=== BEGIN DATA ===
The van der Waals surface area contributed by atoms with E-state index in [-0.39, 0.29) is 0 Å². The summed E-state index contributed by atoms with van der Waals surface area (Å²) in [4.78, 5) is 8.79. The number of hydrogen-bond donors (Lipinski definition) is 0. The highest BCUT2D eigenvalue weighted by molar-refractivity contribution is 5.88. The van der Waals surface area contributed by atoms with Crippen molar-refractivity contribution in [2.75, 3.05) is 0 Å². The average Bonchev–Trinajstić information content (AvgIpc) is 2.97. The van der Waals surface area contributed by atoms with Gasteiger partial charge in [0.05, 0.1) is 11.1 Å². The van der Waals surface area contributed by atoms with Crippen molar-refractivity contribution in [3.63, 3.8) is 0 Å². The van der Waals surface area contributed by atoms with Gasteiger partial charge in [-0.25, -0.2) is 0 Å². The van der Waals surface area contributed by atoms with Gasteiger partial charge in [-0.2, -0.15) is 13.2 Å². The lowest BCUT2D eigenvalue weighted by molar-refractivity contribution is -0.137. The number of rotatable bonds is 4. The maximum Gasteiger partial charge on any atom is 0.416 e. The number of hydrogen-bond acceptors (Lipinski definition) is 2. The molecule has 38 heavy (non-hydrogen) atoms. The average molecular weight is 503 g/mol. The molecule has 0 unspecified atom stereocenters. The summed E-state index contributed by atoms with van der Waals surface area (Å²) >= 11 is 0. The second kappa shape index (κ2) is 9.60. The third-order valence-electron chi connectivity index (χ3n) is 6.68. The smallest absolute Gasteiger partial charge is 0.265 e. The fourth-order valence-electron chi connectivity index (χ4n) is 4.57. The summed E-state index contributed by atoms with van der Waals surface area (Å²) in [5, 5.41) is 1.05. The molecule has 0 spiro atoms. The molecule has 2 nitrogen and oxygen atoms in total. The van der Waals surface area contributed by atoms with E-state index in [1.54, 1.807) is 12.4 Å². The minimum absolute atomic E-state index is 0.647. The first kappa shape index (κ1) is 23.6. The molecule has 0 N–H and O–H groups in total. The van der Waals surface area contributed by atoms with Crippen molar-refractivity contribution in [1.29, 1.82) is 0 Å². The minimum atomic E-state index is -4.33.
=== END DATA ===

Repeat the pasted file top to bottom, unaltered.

The van der Waals surface area contributed by atoms with E-state index in [-0.39, 0.29) is 0 Å². The summed E-state index contributed by atoms with van der Waals surface area (Å²) in [4.78, 5) is 8.79. The number of hydrogen-bond donors (Lipinski definition) is 0. The highest BCUT2D eigenvalue weighted by molar-refractivity contribution is 5.88. The van der Waals surface area contributed by atoms with Crippen molar-refractivity contribution in [2.75, 3.05) is 0 Å². The average Bonchev–Trinajstić information content (AvgIpc) is 2.97. The van der Waals surface area contributed by atoms with Gasteiger partial charge in [0.05, 0.1) is 11.1 Å². The van der Waals surface area contributed by atoms with Crippen molar-refractivity contribution in [3.63, 3.8) is 0 Å². The van der Waals surface area contributed by atoms with Gasteiger partial charge in [-0.25, -0.2) is 0 Å². The van der Waals surface area contributed by atoms with Gasteiger partial charge in [-0.2, -0.15) is 13.2 Å². The lowest BCUT2D eigenvalue weighted by molar-refractivity contribution is -0.137. The number of rotatable bonds is 4. The maximum Gasteiger partial charge on any atom is 0.416 e. The number of hydrogen-bond acceptors (Lipinski definition) is 2. The molecule has 38 heavy (non-hydrogen) atoms. The average molecular weight is 503 g/mol. The molecule has 0 unspecified atom stereocenters. The summed E-state index contributed by atoms with van der Waals surface area (Å²) >= 11 is 0. The second kappa shape index (κ2) is 9.60. The third-order valence-electron chi connectivity index (χ3n) is 6.68. The smallest absolute Gasteiger partial charge is 0.265 e. The fourth-order valence-electron chi connectivity index (χ4n) is 4.57. The summed E-state index contributed by atoms with van der Waals surface area (Å²) in [5, 5.41) is 1.05. The molecule has 0 spiro atoms. The molecule has 2 nitrogen and oxygen atoms in total. The van der Waals surface area contributed by atoms with E-state index in [1.54, 1.807) is 12.4 Å². The minimum absolute atomic E-state index is 0.647. The first kappa shape index (κ1) is 23.6. The molecule has 0 N–H and O–H groups in total. The van der Waals surface area contributed by atoms with Crippen molar-refractivity contribution in [1.29, 1.82) is 0 Å². The minimum atomic E-state index is -4.33.